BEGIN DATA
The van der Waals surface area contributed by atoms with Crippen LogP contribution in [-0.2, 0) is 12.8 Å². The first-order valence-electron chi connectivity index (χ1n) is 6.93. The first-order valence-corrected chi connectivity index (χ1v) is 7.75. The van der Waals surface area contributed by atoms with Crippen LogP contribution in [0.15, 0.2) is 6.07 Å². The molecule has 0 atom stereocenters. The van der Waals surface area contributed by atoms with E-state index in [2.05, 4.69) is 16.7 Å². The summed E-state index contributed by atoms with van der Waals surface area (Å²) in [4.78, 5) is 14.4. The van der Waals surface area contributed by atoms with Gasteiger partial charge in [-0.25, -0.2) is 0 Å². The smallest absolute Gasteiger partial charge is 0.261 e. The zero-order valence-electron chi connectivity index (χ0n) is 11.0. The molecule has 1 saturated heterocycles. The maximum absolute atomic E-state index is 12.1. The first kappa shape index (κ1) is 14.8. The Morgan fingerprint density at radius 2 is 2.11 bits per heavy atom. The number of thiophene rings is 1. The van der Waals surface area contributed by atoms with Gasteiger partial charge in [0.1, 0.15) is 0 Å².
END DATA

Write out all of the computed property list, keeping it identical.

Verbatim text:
The van der Waals surface area contributed by atoms with Crippen LogP contribution in [-0.2, 0) is 12.8 Å². The first-order valence-electron chi connectivity index (χ1n) is 6.93. The first-order valence-corrected chi connectivity index (χ1v) is 7.75. The van der Waals surface area contributed by atoms with Crippen LogP contribution in [0.15, 0.2) is 6.07 Å². The molecule has 0 atom stereocenters. The van der Waals surface area contributed by atoms with E-state index in [2.05, 4.69) is 16.7 Å². The summed E-state index contributed by atoms with van der Waals surface area (Å²) in [4.78, 5) is 14.4. The van der Waals surface area contributed by atoms with Gasteiger partial charge in [-0.25, -0.2) is 0 Å². The smallest absolute Gasteiger partial charge is 0.261 e. The zero-order valence-electron chi connectivity index (χ0n) is 11.0. The molecule has 1 saturated heterocycles. The maximum absolute atomic E-state index is 12.1. The first kappa shape index (κ1) is 14.8. The Morgan fingerprint density at radius 2 is 2.11 bits per heavy atom. The number of thiophene rings is 1. The van der Waals surface area contributed by atoms with Gasteiger partial charge in [0.1, 0.15) is 0 Å².